What I found is that while part of me wanted to run away and find a master, get a load of beads and a hat and be sent to some remote place, once I met that master, I was sent back to be who I am. There's no change. There's just a refinement. That's informed my work unconsciously prior to and consciously afterwards. But that was 1980, and "Socrates" was just at the point where after I really came into contact with the samoon, as it were. That was around 1986.
One day that's going to come out somehow, but it comes out in who you are and not what you say, always, if you hold it. You can tell it all with one look, if you like. You can tell it all with one word or one look. You leave tinders in their hearts and leave it to burn them up, in the best possible way.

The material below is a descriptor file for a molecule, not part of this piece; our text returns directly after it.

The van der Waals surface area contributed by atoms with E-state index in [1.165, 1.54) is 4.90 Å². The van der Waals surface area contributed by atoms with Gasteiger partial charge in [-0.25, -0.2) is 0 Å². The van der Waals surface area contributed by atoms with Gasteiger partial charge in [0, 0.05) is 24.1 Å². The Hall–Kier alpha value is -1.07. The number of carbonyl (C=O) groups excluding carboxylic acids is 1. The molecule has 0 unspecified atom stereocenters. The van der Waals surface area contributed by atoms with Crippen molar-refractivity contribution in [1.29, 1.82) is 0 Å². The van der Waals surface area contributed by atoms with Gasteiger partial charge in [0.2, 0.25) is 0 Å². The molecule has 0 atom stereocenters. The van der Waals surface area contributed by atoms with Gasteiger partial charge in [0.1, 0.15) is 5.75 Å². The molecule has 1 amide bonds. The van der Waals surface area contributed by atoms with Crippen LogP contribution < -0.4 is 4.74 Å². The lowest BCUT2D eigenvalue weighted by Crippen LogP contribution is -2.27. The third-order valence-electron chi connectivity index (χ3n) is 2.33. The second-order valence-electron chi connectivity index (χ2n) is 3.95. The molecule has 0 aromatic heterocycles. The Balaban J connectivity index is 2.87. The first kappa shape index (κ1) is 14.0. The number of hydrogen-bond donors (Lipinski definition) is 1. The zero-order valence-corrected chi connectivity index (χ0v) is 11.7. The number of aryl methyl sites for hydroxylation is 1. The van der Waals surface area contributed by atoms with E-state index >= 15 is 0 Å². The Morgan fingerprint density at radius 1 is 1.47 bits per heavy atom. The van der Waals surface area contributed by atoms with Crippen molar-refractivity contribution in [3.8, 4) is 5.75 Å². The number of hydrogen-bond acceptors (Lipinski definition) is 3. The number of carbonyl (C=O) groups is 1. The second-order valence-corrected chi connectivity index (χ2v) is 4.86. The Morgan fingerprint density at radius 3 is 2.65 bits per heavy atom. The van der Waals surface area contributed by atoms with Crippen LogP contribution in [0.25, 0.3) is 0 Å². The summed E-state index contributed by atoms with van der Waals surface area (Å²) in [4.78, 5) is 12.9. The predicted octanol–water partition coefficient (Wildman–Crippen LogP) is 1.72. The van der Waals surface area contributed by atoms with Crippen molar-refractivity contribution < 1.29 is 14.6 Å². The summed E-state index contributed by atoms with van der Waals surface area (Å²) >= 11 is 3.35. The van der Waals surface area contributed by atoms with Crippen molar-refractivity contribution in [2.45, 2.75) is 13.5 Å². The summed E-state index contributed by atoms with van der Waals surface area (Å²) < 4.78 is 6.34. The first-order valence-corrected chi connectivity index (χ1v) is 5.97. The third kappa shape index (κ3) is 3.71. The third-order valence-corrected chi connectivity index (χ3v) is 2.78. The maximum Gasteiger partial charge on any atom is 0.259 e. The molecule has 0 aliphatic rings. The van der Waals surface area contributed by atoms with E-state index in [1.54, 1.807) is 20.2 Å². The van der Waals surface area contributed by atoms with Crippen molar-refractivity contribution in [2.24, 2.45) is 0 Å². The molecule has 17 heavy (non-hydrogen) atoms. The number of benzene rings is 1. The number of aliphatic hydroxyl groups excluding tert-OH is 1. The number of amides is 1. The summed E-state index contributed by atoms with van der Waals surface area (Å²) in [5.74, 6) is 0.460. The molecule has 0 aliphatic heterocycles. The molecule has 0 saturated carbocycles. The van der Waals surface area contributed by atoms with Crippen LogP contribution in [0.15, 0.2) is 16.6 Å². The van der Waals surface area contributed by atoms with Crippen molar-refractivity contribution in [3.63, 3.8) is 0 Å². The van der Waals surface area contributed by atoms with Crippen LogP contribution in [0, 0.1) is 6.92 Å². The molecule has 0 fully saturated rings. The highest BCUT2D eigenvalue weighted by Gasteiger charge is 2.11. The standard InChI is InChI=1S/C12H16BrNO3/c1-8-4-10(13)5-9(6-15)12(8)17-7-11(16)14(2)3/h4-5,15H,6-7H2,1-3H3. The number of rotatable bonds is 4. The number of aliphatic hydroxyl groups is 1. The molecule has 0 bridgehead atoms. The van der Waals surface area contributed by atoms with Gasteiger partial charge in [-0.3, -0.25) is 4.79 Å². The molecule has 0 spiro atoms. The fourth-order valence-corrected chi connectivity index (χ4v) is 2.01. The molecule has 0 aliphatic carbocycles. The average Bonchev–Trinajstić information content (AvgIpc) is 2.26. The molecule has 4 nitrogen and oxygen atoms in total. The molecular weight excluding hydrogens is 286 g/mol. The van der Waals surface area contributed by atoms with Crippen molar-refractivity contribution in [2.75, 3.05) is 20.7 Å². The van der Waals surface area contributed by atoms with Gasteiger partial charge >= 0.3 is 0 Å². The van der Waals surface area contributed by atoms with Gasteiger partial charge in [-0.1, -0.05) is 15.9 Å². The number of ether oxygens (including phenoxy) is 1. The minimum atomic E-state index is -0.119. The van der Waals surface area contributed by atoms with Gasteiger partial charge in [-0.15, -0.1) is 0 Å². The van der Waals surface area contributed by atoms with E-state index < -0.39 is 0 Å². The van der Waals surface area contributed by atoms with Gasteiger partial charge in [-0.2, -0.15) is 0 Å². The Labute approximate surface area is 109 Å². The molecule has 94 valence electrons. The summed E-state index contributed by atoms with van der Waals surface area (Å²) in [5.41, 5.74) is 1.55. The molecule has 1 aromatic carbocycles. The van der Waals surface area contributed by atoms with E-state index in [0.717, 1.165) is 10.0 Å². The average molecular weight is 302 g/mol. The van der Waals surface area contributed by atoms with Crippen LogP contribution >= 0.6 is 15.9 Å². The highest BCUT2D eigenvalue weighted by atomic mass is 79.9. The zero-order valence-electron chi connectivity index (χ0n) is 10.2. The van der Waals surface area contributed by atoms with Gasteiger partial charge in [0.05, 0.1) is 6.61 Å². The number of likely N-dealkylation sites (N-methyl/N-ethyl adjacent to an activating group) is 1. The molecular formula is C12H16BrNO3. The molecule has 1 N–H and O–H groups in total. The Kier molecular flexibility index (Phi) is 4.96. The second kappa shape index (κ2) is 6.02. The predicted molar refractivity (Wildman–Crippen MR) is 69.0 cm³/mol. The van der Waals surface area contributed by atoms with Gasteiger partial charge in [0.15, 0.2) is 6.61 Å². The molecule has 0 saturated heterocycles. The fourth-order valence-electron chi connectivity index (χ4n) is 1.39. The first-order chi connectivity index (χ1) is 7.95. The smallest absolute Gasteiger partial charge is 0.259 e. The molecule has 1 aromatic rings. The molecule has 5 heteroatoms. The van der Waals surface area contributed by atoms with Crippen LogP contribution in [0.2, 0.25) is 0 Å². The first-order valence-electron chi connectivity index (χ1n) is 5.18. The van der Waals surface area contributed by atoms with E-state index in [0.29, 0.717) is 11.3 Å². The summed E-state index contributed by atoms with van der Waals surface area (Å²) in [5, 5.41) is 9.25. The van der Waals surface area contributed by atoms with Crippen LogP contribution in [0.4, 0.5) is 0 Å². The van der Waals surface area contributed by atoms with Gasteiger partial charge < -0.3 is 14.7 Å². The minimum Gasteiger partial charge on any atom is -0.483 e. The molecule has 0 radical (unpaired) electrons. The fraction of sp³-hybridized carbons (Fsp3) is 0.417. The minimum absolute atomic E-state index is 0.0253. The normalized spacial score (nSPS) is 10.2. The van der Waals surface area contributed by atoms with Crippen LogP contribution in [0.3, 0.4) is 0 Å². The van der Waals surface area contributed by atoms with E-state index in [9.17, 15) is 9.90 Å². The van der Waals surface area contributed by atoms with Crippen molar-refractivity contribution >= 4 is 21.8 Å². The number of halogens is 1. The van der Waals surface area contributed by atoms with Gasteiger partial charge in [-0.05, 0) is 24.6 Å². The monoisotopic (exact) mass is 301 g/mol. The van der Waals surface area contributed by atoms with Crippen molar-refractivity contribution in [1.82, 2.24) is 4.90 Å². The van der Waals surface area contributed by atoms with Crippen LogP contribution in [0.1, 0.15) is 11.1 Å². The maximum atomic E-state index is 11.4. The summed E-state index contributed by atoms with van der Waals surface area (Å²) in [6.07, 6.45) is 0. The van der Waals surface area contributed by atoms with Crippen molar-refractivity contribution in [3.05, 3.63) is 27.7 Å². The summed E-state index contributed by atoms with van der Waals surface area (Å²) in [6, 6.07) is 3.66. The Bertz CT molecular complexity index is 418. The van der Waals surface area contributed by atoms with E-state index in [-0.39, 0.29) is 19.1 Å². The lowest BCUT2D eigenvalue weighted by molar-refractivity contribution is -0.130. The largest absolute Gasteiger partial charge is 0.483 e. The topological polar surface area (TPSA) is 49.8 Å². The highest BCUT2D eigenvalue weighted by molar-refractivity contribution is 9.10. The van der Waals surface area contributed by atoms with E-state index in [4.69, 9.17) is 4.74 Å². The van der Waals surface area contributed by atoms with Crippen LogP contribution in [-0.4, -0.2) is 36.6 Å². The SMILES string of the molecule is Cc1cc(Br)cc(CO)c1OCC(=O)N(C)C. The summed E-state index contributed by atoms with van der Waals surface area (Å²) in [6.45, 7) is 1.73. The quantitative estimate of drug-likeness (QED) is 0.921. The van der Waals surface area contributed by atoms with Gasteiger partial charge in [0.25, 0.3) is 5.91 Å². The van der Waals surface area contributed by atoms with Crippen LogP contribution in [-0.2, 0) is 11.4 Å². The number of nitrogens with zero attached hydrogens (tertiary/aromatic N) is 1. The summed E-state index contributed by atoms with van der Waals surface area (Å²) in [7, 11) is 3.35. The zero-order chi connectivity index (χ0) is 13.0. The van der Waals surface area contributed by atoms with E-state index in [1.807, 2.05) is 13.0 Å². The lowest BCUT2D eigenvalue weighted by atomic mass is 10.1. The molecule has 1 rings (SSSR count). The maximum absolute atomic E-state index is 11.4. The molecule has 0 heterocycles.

It's like seeds.
Yeah. But when people say, "Well you're a Muslim." I say, "I'm a Muslim, Jew, Buddhist, I'm a cowboy, I'm a rock star. Yes, everything. Thank you very much. Good night." People want to label you or say, "Are you going to bomb us?" "No I'm not going to bomb you. I'll bomb you with a love pill, and you'll be freaked out. I'll destroy your ego, but that's all."
I wonder if that's a hint as to why the others in Bauhaus couldn't keep up with me. I tell you I'm a handful. I'm wonderful. I think I'm one of the last marvelous eccentrics of the world. I think I'm Frank Sinatra, Elvis all rolled into one and more. It's just exhausting. Good question, though. They say some people have to learn it but some people are born with that taste [for that mystical path].